Various artists 
Born to the Breed: A Tribute to Judy Collins 

Wednesday, October 1, 2008

NOLA Second Line

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Amy Merrill
Associate Director
Jazz Foundation of America
(p) 212.245.3999 x29
(f) 212.245.3994

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Tuesday, September 30, 2008

Short Update from New Orleans

Hello Good People:
This will be short and sweet  (well, "short" for me), because you and I are all exhausted from the daily wear and tear of the events each day, between Wall Street, the economy and the election, it has been rough for so many. Just want you to know that our thoughts go out to each of you in these strange and fearful times, but remember that somehow, and you never think it will when you are in crisis, but Life always has a way of working out.
Our trip to new Orleans was amazing. We only expected 50 musicians to show up and had nearly 100 of the greatest most beloved folks around.
They all said it was the first time since Katrina that anyone or any group ever invited them all together and then asked them what kind of help they needed! 
It was beyond moving to see musicians ranging in age from 30 to 97 stand up and say what they had been going through and how Bourbon Street is barely giving jazz musicians the gigs.  Nearly all the clubs we passed that night had rap, R & B, or bad Rock n Roll cover bands.  The main thing we learned is that there really are hardly any clubs anymore where they can make enough money to support themselves and actually, to even be "allowed" to play jazz and blues! It was shocking.  
We were all shocked by the eye opening stories they heard and then the tour we gave them to the various houses and the great else musicians, one who at the age of 77, had to drag his boat without gasoline in it, by the rope and anchor through the street he lived on with the water up to his chest and went around saving all his elderly neighbors and one child who was in an attic with water up to his neck! It was an amazing story. He also said if it wasn't for our donors, he never would be able to still play his trumpet because he could no longer do those four-hour gigs--the one-hour school gigs were keeping his soul alive.  Our entire staff came down and the musicians got to meet some of the folks they've been speaking to all this time for the first time. There was so much hugging and tears from men and women who never had the chance to express their gratitude in person, or who hadn't seen us for a long while.  It was so touching and a bit overwhelming.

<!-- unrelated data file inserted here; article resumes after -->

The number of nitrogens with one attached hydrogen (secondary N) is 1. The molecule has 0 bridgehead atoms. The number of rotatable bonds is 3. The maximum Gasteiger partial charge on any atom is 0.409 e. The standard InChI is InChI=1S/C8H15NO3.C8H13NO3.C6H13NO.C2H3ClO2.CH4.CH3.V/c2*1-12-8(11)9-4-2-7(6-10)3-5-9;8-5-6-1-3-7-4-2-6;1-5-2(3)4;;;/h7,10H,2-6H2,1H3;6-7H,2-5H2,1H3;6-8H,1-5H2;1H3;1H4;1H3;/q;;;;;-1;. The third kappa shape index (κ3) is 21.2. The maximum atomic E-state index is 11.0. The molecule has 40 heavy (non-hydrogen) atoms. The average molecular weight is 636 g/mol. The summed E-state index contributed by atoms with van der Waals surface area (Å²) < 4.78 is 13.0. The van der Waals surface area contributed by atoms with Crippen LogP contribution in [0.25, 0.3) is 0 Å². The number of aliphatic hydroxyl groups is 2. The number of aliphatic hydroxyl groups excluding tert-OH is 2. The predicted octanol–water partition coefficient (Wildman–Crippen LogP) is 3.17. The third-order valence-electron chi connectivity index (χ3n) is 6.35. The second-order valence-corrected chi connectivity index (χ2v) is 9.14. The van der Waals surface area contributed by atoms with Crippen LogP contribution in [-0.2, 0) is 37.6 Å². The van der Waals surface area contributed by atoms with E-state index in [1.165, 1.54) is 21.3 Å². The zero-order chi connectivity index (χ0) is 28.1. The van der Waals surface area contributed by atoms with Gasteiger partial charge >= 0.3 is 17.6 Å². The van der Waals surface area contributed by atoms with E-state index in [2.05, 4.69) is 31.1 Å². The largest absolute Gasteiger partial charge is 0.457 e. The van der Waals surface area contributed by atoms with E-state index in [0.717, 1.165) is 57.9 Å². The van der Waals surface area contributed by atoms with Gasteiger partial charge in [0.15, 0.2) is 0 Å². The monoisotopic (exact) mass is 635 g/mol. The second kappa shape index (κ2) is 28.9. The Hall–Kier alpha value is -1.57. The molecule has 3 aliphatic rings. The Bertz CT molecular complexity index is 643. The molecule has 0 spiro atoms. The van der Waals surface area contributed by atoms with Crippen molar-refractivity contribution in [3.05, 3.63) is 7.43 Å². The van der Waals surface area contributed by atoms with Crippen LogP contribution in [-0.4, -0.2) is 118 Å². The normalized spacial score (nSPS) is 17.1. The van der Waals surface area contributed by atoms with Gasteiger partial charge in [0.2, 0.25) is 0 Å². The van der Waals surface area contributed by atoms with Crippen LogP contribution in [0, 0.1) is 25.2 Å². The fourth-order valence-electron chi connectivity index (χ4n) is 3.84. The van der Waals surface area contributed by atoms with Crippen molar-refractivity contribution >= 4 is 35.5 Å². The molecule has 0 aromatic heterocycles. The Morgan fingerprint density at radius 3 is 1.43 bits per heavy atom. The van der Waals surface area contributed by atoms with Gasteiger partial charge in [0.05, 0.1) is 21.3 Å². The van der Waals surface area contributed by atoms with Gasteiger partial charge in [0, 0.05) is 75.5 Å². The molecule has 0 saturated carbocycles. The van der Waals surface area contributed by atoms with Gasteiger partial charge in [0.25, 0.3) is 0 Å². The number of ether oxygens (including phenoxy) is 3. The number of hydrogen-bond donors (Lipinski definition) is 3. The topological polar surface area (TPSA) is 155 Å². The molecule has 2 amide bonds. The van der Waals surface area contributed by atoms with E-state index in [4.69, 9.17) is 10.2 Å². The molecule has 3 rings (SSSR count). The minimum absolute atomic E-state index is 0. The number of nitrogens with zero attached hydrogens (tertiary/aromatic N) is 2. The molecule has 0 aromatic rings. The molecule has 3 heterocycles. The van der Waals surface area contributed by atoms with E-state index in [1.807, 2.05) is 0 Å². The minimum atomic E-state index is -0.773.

All the musicians filled out solution cards and later spoke into the open mic, enlightening us in ways that will certainly help us to help them better. They said it was so therapeutic to do this that they wished we could do it  each month, like an old town hall meeting for musicians. It was so important to band everyone together because that's the only way we can ever make change. 
Best of all, they ALL said that our Agnes Varis Jazz & Blues in the Schools gigs were what was keeping them able to keep their music and their hope alive.